Appeal from the Circuit Court of Franklin County; the Hon. ROY
O. GULLEY, Judge, presiding. Reversed and remanded.
Rehearing denied November 13, 1963.
This is a crossing accident case involving a collision between a truck and a train in which the driver sustained injuries. A jury returned a verdict for $65,000 upon which judgment was entered, and the railroad brings this appeal.
The testimony in the case is highly conflicting; almost everything testified to by any witness was contradicted by others. The testimony of a number of witnesses for the defendant, if believed, would tend to prove contributory negligence on the part of plaintiff. In this state of the record, the defendant tendered the following special interrogatory:
"Do you find from the evidence that at and immediately prior to the collision in question the plaintiff was guilty of any contributory negligence which was a proximate cause of said collision?"
The conduct of the plaintiff at the time specified was an issue in the case. The interrogatory was tendered and considered during the conference on instructions, but the court sustained an objection to it and refused to give it. The plaintiff's objection is reported as follows:
"I want to object to the offering of this interrogatory. It's covered by the instructions and will be included in their verdict."
This objection is without merit. No matter how completely and accurately the jury is instructed, this is no ground for objection to a proper interrogatory, and, since the interrogatory must be on an ultimate issue of fact, it always is covered by the general verdict. The important point is, that the answer to the special interrogatory controls the general verdict and will nullify the verdict if inconsistent therewith.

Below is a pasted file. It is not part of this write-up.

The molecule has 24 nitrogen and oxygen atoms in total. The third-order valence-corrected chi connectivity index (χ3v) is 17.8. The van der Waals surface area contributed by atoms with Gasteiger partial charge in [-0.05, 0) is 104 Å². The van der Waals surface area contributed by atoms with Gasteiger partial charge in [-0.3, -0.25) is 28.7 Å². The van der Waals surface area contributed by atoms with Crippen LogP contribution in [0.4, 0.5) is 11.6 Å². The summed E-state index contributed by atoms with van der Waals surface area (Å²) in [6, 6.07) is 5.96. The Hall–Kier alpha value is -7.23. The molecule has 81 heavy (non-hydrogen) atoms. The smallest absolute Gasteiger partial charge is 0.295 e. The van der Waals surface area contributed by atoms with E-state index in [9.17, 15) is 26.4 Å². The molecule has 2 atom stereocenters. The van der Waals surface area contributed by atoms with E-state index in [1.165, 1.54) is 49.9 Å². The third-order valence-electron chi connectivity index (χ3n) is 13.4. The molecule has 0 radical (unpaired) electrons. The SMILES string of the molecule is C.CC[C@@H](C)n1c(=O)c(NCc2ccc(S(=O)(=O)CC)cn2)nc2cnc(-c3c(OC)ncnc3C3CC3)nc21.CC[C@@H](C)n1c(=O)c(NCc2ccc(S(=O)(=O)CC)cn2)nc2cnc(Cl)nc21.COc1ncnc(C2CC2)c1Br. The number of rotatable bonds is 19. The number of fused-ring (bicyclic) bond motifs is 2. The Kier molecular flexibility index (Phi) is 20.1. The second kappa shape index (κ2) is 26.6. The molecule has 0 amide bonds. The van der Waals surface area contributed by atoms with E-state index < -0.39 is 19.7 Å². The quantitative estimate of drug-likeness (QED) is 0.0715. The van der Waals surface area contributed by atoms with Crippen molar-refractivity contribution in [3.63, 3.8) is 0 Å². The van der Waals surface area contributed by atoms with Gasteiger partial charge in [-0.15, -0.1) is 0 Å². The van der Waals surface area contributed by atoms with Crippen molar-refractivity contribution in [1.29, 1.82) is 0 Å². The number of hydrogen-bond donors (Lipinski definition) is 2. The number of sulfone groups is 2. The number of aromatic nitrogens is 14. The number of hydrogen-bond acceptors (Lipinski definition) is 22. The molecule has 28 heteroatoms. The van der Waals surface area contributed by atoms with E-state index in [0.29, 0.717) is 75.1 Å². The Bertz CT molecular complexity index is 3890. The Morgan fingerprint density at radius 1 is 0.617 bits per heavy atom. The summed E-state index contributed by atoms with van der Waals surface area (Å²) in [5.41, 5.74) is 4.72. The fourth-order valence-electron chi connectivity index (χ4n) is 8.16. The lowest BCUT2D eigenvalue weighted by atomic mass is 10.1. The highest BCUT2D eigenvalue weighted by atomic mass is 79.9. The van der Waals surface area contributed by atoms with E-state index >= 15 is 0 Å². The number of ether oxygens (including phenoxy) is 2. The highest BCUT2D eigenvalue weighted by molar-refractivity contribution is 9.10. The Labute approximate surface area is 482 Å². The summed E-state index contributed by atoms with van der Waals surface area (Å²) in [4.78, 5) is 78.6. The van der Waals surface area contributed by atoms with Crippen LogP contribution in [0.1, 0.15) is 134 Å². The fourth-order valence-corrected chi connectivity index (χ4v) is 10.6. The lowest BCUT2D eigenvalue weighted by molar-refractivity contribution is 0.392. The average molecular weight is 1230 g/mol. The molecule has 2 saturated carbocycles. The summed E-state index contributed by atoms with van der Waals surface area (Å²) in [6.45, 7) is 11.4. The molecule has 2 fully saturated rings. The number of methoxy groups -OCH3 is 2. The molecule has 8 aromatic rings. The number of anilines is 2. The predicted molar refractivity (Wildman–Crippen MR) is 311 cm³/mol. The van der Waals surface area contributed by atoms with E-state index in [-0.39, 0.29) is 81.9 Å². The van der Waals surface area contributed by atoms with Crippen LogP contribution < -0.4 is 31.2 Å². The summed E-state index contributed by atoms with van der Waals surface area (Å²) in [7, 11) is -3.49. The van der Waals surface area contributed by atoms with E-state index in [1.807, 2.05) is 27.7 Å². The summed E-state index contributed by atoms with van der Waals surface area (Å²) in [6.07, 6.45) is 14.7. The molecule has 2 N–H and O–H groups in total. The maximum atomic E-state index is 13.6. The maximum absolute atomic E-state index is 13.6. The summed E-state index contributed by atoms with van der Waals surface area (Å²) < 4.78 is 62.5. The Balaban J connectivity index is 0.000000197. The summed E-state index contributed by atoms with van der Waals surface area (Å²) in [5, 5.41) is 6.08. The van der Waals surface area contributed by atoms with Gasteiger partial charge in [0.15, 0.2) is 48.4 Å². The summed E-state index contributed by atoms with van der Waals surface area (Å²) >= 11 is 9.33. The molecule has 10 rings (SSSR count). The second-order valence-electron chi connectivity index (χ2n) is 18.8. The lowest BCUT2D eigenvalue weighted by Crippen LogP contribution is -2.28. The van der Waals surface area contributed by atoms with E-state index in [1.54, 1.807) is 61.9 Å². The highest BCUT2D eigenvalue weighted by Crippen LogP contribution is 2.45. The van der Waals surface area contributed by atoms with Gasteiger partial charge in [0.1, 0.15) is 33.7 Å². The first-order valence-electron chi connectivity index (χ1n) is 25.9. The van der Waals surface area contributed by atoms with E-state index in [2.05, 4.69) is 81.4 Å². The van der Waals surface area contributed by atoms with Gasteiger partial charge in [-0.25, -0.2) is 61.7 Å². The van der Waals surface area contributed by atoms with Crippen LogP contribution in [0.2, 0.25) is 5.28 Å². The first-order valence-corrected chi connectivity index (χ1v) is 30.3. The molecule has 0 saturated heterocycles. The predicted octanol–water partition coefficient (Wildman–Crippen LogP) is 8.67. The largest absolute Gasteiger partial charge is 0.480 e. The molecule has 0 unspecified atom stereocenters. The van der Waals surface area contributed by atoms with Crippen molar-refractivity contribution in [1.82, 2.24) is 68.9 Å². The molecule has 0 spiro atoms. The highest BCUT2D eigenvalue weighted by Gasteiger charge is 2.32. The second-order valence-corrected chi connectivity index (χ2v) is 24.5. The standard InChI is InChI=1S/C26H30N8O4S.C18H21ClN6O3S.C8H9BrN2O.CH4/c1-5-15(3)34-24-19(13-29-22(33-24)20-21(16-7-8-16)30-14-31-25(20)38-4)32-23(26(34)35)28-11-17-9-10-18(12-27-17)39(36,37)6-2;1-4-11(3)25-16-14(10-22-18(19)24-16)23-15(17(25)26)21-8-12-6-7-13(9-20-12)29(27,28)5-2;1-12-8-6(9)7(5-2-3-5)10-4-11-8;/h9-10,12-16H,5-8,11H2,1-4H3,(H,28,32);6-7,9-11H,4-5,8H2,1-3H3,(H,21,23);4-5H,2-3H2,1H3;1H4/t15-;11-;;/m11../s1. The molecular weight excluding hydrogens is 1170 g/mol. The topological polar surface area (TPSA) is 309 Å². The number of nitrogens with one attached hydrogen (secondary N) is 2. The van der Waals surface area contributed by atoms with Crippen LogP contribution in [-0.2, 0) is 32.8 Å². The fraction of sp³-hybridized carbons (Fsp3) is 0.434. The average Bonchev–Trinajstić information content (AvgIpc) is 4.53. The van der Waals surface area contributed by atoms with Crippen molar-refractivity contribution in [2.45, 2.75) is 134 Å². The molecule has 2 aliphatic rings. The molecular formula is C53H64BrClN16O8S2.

Section 65 of the Practice Act provides that the jury may be required by the Court "and must be required on request of any party, to find specially upon any material question or questions of fact stated to them in writing."
It is uniformly held that this provision of the statute is mandatory and the court has no discretion to refuse the request if it is on a material ultimate fact. Jones v. Phillips, 349 Ill. App. 393, 110 N.E.2d 758; Todd v. Borowski, 25 Ill. App.2d 367, 166 N.E.2d 296; Millsap v. Central Wisconsin Motor Transp. Co., 41 Ill. App.2d 1, 189 N.E.2d 793.
These cited cases also clearly demonstrate that the negligence of a defendant and contributory negligence of a plaintiff are material ultimate facts. The tendered interrogatory and accompanying instructions should have been given. For this reason the judgment is reversed and the cause remanded for a new trial. Other assignments of error do not present points of sufficient merit to require inclusion in this opinion.
CULBERTSON, PJ and HOFFMAN, ...